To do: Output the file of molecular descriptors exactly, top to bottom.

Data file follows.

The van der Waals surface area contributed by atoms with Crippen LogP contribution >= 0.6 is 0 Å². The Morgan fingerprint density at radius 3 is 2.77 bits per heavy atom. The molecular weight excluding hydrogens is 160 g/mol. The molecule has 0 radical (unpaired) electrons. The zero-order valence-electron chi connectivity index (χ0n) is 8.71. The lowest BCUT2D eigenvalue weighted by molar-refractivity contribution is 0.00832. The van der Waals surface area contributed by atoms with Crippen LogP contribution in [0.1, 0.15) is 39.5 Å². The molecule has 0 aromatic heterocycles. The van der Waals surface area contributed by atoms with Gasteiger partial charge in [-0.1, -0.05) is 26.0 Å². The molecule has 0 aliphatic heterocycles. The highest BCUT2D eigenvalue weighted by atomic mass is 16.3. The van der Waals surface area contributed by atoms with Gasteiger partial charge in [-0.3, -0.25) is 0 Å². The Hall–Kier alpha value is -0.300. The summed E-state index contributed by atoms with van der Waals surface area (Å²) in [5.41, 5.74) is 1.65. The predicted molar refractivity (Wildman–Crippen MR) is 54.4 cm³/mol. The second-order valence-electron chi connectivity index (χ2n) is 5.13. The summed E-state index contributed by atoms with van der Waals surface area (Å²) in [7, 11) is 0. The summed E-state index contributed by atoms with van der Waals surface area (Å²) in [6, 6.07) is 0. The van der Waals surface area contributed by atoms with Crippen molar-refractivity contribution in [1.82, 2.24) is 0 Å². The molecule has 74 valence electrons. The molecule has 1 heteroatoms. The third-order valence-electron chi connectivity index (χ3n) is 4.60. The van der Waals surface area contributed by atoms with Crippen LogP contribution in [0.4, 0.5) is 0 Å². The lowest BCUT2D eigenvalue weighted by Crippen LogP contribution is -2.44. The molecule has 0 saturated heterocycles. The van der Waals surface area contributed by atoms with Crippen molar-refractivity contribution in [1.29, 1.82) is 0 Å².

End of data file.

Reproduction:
The van der Waals surface area contributed by atoms with Crippen LogP contribution >= 0.6 is 0 Å². The Morgan fingerprint density at radius 3 is 2.77 bits per heavy atom. The molecular weight excluding hydrogens is 160 g/mol. The molecule has 0 radical (unpaired) electrons. The zero-order valence-electron chi connectivity index (χ0n) is 8.71. The lowest BCUT2D eigenvalue weighted by molar-refractivity contribution is 0.00832. The van der Waals surface area contributed by atoms with Crippen LogP contribution in [0.1, 0.15) is 39.5 Å². The molecule has 0 aromatic heterocycles. The van der Waals surface area contributed by atoms with Gasteiger partial charge in [-0.1, -0.05) is 26.0 Å². The molecule has 0 aliphatic heterocycles. The highest BCUT2D eigenvalue weighted by atomic mass is 16.3. The van der Waals surface area contributed by atoms with Gasteiger partial charge in [-0.3, -0.25) is 0 Å². The Hall–Kier alpha value is -0.300. The summed E-state index contributed by atoms with van der Waals surface area (Å²) in [5.41, 5.74) is 1.65. The predicted molar refractivity (Wildman–Crippen MR) is 54.4 cm³/mol. The second-order valence-electron chi connectivity index (χ2n) is 5.13. The summed E-state index contributed by atoms with van der Waals surface area (Å²) in [7, 11) is 0. The summed E-state index contributed by atoms with van der Waals surface area (Å²) in [6, 6.07) is 0. The van der Waals surface area contributed by atoms with Crippen molar-refractivity contribution in [1.82, 2.24) is 0 Å². The molecule has 74 valence electrons. The molecule has 1 heteroatoms. The third-order valence-electron chi connectivity index (χ3n) is 4.60. The van der Waals surface area contributed by atoms with Crippen LogP contribution in [0.4, 0.5) is 0 Å². The lowest BCUT2D eigenvalue weighted by Crippen LogP contribution is -2.44. The molecule has 0 saturated heterocycles. The van der Waals surface area contributed by atoms with Crippen molar-refractivity contribution in [1.29, 1.82) is 0 Å².